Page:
It’s time to debunk the top myths on what it means, and what it takes, to be an English teacher in the Land of Smiles.
1) Anybody can teach. No. Sorry. Gone are the days where you could saunter up to a school and dazzle them with your backpacker friendly face and native English speaking skillz. You have to have a bachelor’s degree in order to get your work visa from the Thai government. And more likely than not, most schools will want a TEFL or CELTA certified teacher.
2) It’s a hot climate therefore it’s casual. Recently, I opened the teachers’ room door to two tall Caucasians dressed in tank tops and smiles, asking if they could drop off their CVs. I was surprised because I couldn’t believe after all this time, and information everywhere on the internet, that folks still show up at a school dressed like they’re going to a beach BBQ.
3) It’s a sexpat world. Sure, there are creepy sexpats lurking behind bottles of Leo beer and LM cigarettes, but things are a-changin’ around here. English schools and the English teaching business, at least in major cities in Thailand, are competitive. Schools need reliable and competent teachers or they simply will lose their business. While sexpats are an unfortunate, albeit amusing part of the landscape, I believe they are a dying breed in the school system.
4) Teachers are 20-somethings or 60-something year olds. Our language school still has the 20-somethings motorbiking in and out, and we have our “older personnel”, but the majority of our teachers are 40-somethings with a variety of personal interests like art, music, and cycling, that provide a more dynamic and interesting range of teachers for the students, and the school.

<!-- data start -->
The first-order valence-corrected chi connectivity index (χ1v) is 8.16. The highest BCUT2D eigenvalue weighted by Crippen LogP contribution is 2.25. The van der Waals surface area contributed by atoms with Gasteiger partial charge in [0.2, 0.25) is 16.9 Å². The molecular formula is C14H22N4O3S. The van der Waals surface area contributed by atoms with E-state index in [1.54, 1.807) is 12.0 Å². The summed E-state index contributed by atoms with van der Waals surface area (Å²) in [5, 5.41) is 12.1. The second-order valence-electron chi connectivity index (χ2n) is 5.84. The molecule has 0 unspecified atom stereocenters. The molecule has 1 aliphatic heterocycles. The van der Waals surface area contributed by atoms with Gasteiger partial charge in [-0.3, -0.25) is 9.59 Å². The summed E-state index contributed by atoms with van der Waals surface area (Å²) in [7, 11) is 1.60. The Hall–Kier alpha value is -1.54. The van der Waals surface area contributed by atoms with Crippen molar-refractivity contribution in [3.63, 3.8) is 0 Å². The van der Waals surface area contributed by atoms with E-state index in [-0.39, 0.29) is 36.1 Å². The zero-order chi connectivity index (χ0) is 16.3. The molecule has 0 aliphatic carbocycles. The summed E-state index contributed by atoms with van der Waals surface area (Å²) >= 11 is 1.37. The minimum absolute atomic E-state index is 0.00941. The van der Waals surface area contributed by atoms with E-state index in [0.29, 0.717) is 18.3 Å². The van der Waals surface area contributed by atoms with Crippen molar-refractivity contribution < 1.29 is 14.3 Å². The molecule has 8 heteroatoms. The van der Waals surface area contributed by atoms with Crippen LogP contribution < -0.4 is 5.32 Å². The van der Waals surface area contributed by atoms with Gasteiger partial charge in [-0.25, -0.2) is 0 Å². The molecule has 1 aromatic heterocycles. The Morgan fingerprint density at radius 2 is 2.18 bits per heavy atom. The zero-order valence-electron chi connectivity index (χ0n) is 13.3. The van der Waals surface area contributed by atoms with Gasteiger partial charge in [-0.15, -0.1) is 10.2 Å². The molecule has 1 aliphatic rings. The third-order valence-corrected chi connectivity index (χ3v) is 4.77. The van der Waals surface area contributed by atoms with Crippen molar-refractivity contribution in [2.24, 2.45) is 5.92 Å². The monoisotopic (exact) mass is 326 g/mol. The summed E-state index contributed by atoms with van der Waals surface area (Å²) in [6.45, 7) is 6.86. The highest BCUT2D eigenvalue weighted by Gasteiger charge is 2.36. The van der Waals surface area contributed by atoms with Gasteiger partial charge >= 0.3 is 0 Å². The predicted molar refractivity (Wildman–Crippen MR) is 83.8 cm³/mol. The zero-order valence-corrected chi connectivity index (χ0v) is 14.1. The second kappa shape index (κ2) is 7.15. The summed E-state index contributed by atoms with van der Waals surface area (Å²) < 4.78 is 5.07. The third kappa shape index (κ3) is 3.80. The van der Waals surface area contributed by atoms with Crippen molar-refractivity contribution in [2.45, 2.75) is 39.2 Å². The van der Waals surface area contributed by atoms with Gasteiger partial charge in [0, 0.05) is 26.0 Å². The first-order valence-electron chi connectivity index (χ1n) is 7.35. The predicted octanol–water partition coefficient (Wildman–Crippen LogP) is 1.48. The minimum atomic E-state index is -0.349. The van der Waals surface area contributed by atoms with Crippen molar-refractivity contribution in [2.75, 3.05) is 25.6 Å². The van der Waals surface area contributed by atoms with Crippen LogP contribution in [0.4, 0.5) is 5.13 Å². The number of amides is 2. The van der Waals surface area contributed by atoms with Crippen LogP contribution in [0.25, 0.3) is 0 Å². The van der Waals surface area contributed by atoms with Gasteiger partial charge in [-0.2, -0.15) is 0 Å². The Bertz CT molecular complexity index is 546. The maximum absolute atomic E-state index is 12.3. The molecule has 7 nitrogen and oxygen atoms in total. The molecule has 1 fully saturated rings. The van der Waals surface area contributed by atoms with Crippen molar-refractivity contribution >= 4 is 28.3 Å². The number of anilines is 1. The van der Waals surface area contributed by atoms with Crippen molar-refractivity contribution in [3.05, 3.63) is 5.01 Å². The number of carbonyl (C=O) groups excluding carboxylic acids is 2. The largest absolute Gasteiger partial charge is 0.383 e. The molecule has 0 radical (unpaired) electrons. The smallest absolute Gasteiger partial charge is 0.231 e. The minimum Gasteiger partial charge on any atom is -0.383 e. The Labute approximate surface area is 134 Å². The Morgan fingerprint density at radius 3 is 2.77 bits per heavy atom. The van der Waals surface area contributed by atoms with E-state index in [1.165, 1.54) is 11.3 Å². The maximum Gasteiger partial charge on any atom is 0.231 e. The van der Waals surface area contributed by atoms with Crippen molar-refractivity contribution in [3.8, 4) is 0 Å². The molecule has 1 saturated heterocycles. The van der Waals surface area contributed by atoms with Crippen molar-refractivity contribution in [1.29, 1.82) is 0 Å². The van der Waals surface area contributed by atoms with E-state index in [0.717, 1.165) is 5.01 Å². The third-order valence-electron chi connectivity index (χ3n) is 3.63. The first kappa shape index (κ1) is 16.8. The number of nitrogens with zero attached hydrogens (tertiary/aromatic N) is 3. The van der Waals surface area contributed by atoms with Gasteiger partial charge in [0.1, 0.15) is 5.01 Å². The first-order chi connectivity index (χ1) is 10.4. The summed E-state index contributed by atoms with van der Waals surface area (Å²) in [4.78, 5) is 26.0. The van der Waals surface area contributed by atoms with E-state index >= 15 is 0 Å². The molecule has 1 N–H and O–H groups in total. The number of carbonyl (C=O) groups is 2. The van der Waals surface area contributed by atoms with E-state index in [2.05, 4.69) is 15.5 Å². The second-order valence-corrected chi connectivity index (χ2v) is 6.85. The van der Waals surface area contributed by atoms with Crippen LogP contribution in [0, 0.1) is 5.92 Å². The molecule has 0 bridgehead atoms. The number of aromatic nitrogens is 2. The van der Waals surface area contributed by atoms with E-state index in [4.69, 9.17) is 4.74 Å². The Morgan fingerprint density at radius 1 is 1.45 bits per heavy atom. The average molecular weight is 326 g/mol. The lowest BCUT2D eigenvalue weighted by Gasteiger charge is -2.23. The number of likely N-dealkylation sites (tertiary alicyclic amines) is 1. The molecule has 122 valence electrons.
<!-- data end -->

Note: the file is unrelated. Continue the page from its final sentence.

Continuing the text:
5. Teaching English in Thailand is an easy and good gig. Not necessarily. Many other Asian countries offer better salary and benefits. At the beginning of this year, the cost of living in Thailand went up, yet many teachers are still making 200-300 baht an hour. A lot of schools are also demanding more work and very little compensation for teachers’ time and energy. But since Thailand is a popular place to live, it’s challenging to demand a more comfortable wage.
6) You are automatically respected. I imagine teachers in smaller tucked away towns are still experiencing old fashioned Thai values of students treating teachers will RESPECT. But I see this changing in Chiang Mai and I know other teachers who have been around longer see this too. Blame it on globalization, parents, the rich kids, whatever – students talk back, openly defy you, and skip class…It’s not fun.
7) You have to be Caucasian. I’m proof that you don’t have to be white to teach English in Thailand. My coworker is also Asian American and my friend Lauren who taught at a nearby university, is an African American. I have friends in Bangkok who are Indian and Mexican who currently teach English too.
Did I miss any other outdated stereotypes? What has been your experience?